With voters heading to the polls Saturday in what is clearly a win-or-go-home contest for most of the remaining Republican presidential candidates, there is simply no way to escape the onslaught of political ads here, the majority of them negative.

Voters come home to find mailboxes packed with four-color fliers that slam one contender on the front and another on the back.

They pick up their phones and hear strangers on the other end, touting one competitor and smearing another.

They turn on their TVs to find back-to-back ads featuring grainy footage, black-and-white photos and deep-voiced narrators delivering mostly bad news.

The primary contest here is on pace to be the most expensive advertising campaign in history, with candidates bolstered by outside groups flush with millions of dollars and eager to test whether the negative advertising that worked in Iowa two weeks ago will work in a state known for dirty-tricks campaigning.

Even as the candidates have decried the negative ads on the debate stage and criticized the outside groups that have poured vast sums into such advertising, there is no sign of a let-up.

Rick Santorum is a counterfeit conservative, one Ron Paul ad charges. Newt Gingrich has more baggage than the airlines, according to a spot by the pro-Mitt Romney group Restore Our Future, which has spent $753,100 on television advertising here.

Romney is a moderate in the mold of President Obama and isn’t electable, charges another ad by the pro-Gingrich group Winning Our Future, which has bought $3.8 million in media coverage here, a spokesman for the group said.

“Why would we ever vote for someone who is just like Obama when we can unite around Rick Santorum and beat Obama?” a Santorum spot asks.

By Saturday, ad buys are set to easily outpace the $6.9 million that was spent in 2008, according to Kantar Media’s Campaign Media Analysis Group.

Strategists say that, unlike in past primaries, the air wars have been a race for the bottom right away.

“The thing that surprised me was that they didn’t start with sunsets and the wife-on-the-beach-type ads,” said David Woodard, a Republican strategist and Clemson University professor. “They went straight for the gut and it hasn’t gotten any better. It’s been intense, and the super PACs have made this thing a completely different ballgame.”

A barrage of negative advertising against Gingrich in Iowa worked well in slowing the former House speaker’s momentum, pushing him from the front of the pack to an eventual fourth-place finish in that state’s caucuses.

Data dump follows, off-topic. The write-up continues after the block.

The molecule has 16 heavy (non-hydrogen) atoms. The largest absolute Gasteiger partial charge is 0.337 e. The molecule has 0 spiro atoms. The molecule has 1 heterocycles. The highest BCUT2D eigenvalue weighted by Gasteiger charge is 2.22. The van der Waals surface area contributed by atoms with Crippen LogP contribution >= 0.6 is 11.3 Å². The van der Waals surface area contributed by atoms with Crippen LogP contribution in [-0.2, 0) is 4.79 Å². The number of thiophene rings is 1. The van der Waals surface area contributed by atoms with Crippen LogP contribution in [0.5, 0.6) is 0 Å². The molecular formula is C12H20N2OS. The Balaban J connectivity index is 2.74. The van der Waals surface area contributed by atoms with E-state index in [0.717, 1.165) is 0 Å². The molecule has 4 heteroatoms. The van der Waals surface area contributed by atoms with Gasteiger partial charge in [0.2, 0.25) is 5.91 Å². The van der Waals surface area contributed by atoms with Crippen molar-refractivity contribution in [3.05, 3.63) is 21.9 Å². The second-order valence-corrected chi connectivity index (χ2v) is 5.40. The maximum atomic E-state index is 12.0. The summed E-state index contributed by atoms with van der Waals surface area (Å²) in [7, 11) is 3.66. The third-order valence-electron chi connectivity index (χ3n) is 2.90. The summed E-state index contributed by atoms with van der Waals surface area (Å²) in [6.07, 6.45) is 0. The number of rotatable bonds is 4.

Gingrich’s supporters came into the Palmetto State with a scorch-and-burn approach of their own, tagging Romney as a corporate raider in a 30-minute documentary that was littered with inaccuracies. Gingrich asked that the film be altered or taken down, but it has gone viral on the Web.

Romney countered with an ad highlighting his success with companies such as Staples, Sports Authority and Steel Dynamics.

“Mitt Romney helped create and ran a company that invested in struggling businesses, started new ones and rebuilt old ones, creating thousands of jobs,” the spot says. “Those are the facts.”

The negative ads aren’t being run only on the airwaves. Campaigns also have jammed mailboxes and voice-mail in-boxes in an under-the-radar effort to reach voters in some markets.

“The reason why Romney is going to win this race is because he has carpet-bombed the upstate with phones and mail,” Woodard said. “Each night I get a testimonial from somebody I don’t know telling me how great Mitt Romney is. He is wearing out my voice mail.”

A CNN/Time poll taken last Friday through Tuesday showed a tightening race, with Romney edging Gingrich 33 percent to 23 percent among likely South Carolina voters. According to the survey, Santorum, a former senator from Pennsylvania, had 16 percent and Rep. Ron Paul (Tex.) had 13 percent. Texas Gov. Rick Perry, who announced Thursday that he is ending his bid, came in at 6 percent.

The ads have been must-see TV among some voters, who have parsed and discounted them.

“I listen to them to see how much is true and how much is false. There’s always a partial truth in all of them,” said Bob Massie, 65, a real estate agent in Powdersville who said he is supporting Romney. “But one of the ads against Mitt, they say he’s got 15 homes. He’s got three. So some of this is just out of the air.”

At Mutt’s Barbecue in Easely, Gingrich supporters said such ads are simply par for the course.

“You take it all with a grain of salt,” said Lorraine Turner, 58, chief executive of a group home. “But I’ll tell you this, if you’re in this business, you better get used to it.”

Randy and Pam Brantley said they try not to listen to the ads.

“They all have spin,” he said.

“And you don’t always know who they’re from, with the PACs,” she added.

But they conceded that the ads do provide information that can be worthwhile. For instance, they paid close attention to the ones that discussed Romney’s shifting position on abortion.

“It makes you wonder what changed. Does he really have conviction on this?” Pam said, echoing the main argument of Gingrich’s campaign against Romney.

Thursday night’s debate in Charleston could provide more fodder for ads: Gingrich turned some of his comments from a debate Monday into an ad that argues that he is the only true conservative in the race.

Chip Felkel, a Republican strategist, likened the 10 days of ad wars to what the state usually sees over the course of a six- or seven-month U.S. Senate race.

“We are getting a little war-weary,” he said. “We are at the edge, and I don’t see any indication that anybody is going to pull back. We are all looking forward to Sunday.”

Staff writers Amy Gardner and Rosalind S. Helderman in South Carolina contributed to this report.